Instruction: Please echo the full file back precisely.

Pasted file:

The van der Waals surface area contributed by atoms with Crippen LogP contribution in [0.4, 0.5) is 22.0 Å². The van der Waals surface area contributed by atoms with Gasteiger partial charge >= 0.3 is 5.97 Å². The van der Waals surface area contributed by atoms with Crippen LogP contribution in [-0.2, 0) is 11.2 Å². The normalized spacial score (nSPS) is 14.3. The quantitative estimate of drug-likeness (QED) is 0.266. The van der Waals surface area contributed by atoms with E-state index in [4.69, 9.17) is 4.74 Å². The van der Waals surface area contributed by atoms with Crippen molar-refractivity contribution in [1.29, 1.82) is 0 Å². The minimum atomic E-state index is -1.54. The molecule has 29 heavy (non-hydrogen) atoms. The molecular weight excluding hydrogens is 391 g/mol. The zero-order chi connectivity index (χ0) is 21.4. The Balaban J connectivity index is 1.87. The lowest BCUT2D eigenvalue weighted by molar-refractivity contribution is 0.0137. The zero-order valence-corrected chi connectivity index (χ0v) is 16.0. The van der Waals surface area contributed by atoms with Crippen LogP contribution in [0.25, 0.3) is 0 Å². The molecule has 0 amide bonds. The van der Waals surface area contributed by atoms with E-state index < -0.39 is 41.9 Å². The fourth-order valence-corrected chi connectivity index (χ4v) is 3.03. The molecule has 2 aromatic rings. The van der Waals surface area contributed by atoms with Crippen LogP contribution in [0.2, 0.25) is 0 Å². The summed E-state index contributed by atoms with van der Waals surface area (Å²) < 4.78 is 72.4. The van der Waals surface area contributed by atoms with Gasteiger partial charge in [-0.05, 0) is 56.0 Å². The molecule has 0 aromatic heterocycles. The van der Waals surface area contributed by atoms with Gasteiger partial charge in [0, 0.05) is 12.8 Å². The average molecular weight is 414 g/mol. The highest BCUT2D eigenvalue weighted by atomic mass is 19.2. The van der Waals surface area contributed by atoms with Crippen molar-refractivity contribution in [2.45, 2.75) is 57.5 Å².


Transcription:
The van der Waals surface area contributed by atoms with Crippen LogP contribution in [0.4, 0.5) is 22.0 Å². The van der Waals surface area contributed by atoms with Gasteiger partial charge >= 0.3 is 5.97 Å². The van der Waals surface area contributed by atoms with Crippen LogP contribution in [-0.2, 0) is 11.2 Å². The normalized spacial score (nSPS) is 14.3. The quantitative estimate of drug-likeness (QED) is 0.266. The van der Waals surface area contributed by atoms with E-state index in [4.69, 9.17) is 4.74 Å². The van der Waals surface area contributed by atoms with Crippen molar-refractivity contribution in [1.29, 1.82) is 0 Å². The minimum atomic E-state index is -1.54. The molecule has 29 heavy (non-hydrogen) atoms. The molecular weight excluding hydrogens is 391 g/mol. The zero-order chi connectivity index (χ0) is 21.4. The Balaban J connectivity index is 1.87. The lowest BCUT2D eigenvalue weighted by molar-refractivity contribution is 0.0137. The zero-order valence-corrected chi connectivity index (χ0v) is 16.0. The van der Waals surface area contributed by atoms with Crippen LogP contribution in [0.25, 0.3) is 0 Å². The molecule has 0 amide bonds. The van der Waals surface area contributed by atoms with E-state index < -0.39 is 41.9 Å². The fourth-order valence-corrected chi connectivity index (χ4v) is 3.03. The molecule has 2 aromatic rings. The van der Waals surface area contributed by atoms with Crippen LogP contribution in [0.2, 0.25) is 0 Å². The summed E-state index contributed by atoms with van der Waals surface area (Å²) < 4.78 is 72.4. The van der Waals surface area contributed by atoms with Gasteiger partial charge in [-0.05, 0) is 56.0 Å². The molecule has 0 aromatic heterocycles. The van der Waals surface area contributed by atoms with Gasteiger partial charge in [0, 0.05) is 12.8 Å². The average molecular weight is 414 g/mol. The highest BCUT2D eigenvalue weighted by atomic mass is 19.2. The van der Waals surface area contributed by atoms with Crippen molar-refractivity contribution in [2.45, 2.75) is 57.5 Å².